Photo By: Sydney Martinez

Photo By: Sydney Martinez

Photo By: Sydney Martinez

Photo By: Sydney Martinez

Photo By: Sydney Martinez

Photo By: Sydney Martinez

Photo By: Sydney Martinez

Photo By: Sydney Martinez

Photo By: Sydney Martinez

Star neon

Photo By: Sydney Martinez

Photo By: Sydney Martinez

Photo By: Sydney Martinez

Connect with the American West in Elko

July 2015
Updated: September 2017

Adventure

Points of Interest

Connect with the American West in Elko

WESTERN FOLKLIFE CENTER

Located in the century-old Pioneer Hotel, the center houses the Weigand Gallery, which features western-themed exhibits, as well as a 20-seat black-box theater where visitors can watch a 16-minute video about why the cowboy sings. The Western Folklife Center also organizes the National Cowboy Poetry Gathering, an annual January event.

NORTHEASTERN NEVADA MUSEUM 

 Peruse the illustrations and writings of Western artist Will James, author of the Newbery Medal-winning children’s book “Smoky, The Cow Horse.” James, who lived in the American West in the early part of the 20th century, had a colorful life that included a stint in the Nevada State Prison for cattle rustling.

CALIFORNIA TRAIL INTERPRETIVE CENTER

Eight miles west of Elko, the center tells the story of America’s Westward expansion in the mid-19th century. Around 225,000 emigrants traveled the California Trail, which roughly follows today’s Interstate 80, between 1841 and 1869; their stories are told here through interactive exhibits.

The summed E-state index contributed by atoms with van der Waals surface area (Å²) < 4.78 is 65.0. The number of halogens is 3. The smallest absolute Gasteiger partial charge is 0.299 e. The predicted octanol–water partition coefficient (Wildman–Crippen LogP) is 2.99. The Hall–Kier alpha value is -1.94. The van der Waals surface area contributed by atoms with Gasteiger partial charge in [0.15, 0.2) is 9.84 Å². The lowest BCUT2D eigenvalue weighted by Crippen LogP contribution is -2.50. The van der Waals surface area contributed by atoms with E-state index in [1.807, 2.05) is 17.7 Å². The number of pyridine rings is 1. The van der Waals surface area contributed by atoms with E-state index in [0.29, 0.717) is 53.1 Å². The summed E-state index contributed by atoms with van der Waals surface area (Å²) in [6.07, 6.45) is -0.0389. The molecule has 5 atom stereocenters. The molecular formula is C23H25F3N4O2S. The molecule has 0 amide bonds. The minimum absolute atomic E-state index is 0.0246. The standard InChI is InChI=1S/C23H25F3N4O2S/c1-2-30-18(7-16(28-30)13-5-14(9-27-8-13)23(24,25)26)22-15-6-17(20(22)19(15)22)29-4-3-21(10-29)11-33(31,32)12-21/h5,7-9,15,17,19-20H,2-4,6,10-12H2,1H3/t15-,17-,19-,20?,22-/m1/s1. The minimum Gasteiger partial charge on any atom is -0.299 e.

J.M. CAPRIOLA CO.

See how saddles are made at this longstanding western wear store. In business since 1929, Capriola sells boots, hats and other items essential to the cowboy. The retail section is on the first floor, but visitors can go upstairs to see where saddles are made and other leather work is done.

THE STAR HOTEL

Sample Nevada’s Basque food at this historical restaurant. Opened in 1910, the Star specializes in hearty fare served family-style in large portions — the hallmark of Basque cuisine in the American West. The tradition dates back to the 19th century, when immigrants from the Basque Country — a region straddling France and Spain — came to the United States, often working as sheepherders. Hotels catering to those immigrants began to spring up, with dining rooms serving the substantial Basque meals that still can be enjoyed today.   

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